Best Remaining Free Agents At Each Position And Where They Might Land

While most of the top free agents have signed, there are still plenty of veteran players left on the market that could help teams in 2023.

CLEVELAND, OH - SEPTEMBER 15: Elvis Andrus #1 and Josh Harrison #5 of the Chicago White Sox celebrate the teams 8-2 win over the Cleveland Guardians at Progressive Field on September 15, 2022 in Cleveland, Ohio. (Photo by Nick Cammett/Diamond Images via Getty Images)

Aaron Judge and Carlos Rodon are Yankees. Carlos Correa is probably going to be a Met and Michael Conforto finally found a team! The Rangers are building a sneaky good rotation. A lot of teams have been busy, but there are a few gems that remain!

The marquee players have all signed, and we’ve even seen a few trades. With that said, plenty of valuable players are still available that fit enough teams who need to spend. We’ll list the best players at each position and my educated guess of where they are going.

Catcher: Gary Sanchez

The 30-year-old catcher is not what he once was, but he can still be a valuable player for a team in 2023. We most likely will never see Sanchez replicate his 2017 season, where he rocked a 131 wRC+ with 33 home runs, but he’s still a good enough catcher to warrant a starting role. He improved on defense from 2021, recording a positive defensive WAR with one defensive run saved. He also had bad batted-ball luck from last year, contributing to the lack of power.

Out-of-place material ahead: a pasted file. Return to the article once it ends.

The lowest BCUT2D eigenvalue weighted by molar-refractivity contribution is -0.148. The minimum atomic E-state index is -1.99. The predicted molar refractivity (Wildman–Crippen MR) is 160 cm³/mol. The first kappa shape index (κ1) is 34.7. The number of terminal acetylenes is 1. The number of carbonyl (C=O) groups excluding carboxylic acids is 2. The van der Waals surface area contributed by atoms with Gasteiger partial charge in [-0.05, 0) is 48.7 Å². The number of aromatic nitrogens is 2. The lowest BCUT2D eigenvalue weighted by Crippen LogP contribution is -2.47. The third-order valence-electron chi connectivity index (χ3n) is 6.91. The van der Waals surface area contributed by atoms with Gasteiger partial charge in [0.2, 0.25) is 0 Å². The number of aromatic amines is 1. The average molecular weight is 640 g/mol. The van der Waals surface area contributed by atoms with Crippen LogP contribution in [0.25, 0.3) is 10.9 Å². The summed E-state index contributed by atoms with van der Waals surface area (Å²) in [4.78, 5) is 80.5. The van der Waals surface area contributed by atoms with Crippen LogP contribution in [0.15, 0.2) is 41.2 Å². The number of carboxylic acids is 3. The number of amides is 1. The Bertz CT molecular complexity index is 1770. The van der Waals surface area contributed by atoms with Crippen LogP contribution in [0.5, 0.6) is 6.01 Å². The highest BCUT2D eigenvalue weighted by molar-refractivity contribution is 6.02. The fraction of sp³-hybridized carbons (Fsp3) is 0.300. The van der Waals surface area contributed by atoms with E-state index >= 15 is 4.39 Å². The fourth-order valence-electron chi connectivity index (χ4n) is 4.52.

Sanchez is a catcher who should age well with the new rule changes involving robot umpires. His arm strength is still in the league’s upper echelon, and I believe he has 20-25 home run power. The Red Sox’s catching situation is less desirable, and they could use a bat, Sanchez checks both boxes.

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Other Possible Suitors: Miami Marlins, Houston Astros

First Base: Brandon Belt

Belt is an interesting case because it’s challenging to project a player who can’t seem to stay on the field. He’s had back-to-back seasons of playing less than 100 games and was a slightly below league average hitter last season. In 2021, he was one of the best hitters in the National League when he was on the field.

While he has been banged up, his exit velocities indicate the bat still has some juice left. At his worst, he’s a fine defender with elite plate discipline, recording a walk rate above 12% over the past four seasons. Teams should be wary of signing him to a deal beyond a few years because he did have his third surgery on the same knee. The Marlins have Garrett Cooper listed as the starting first basemen, and if they signed Belt, could create a well above-average platoon at the position.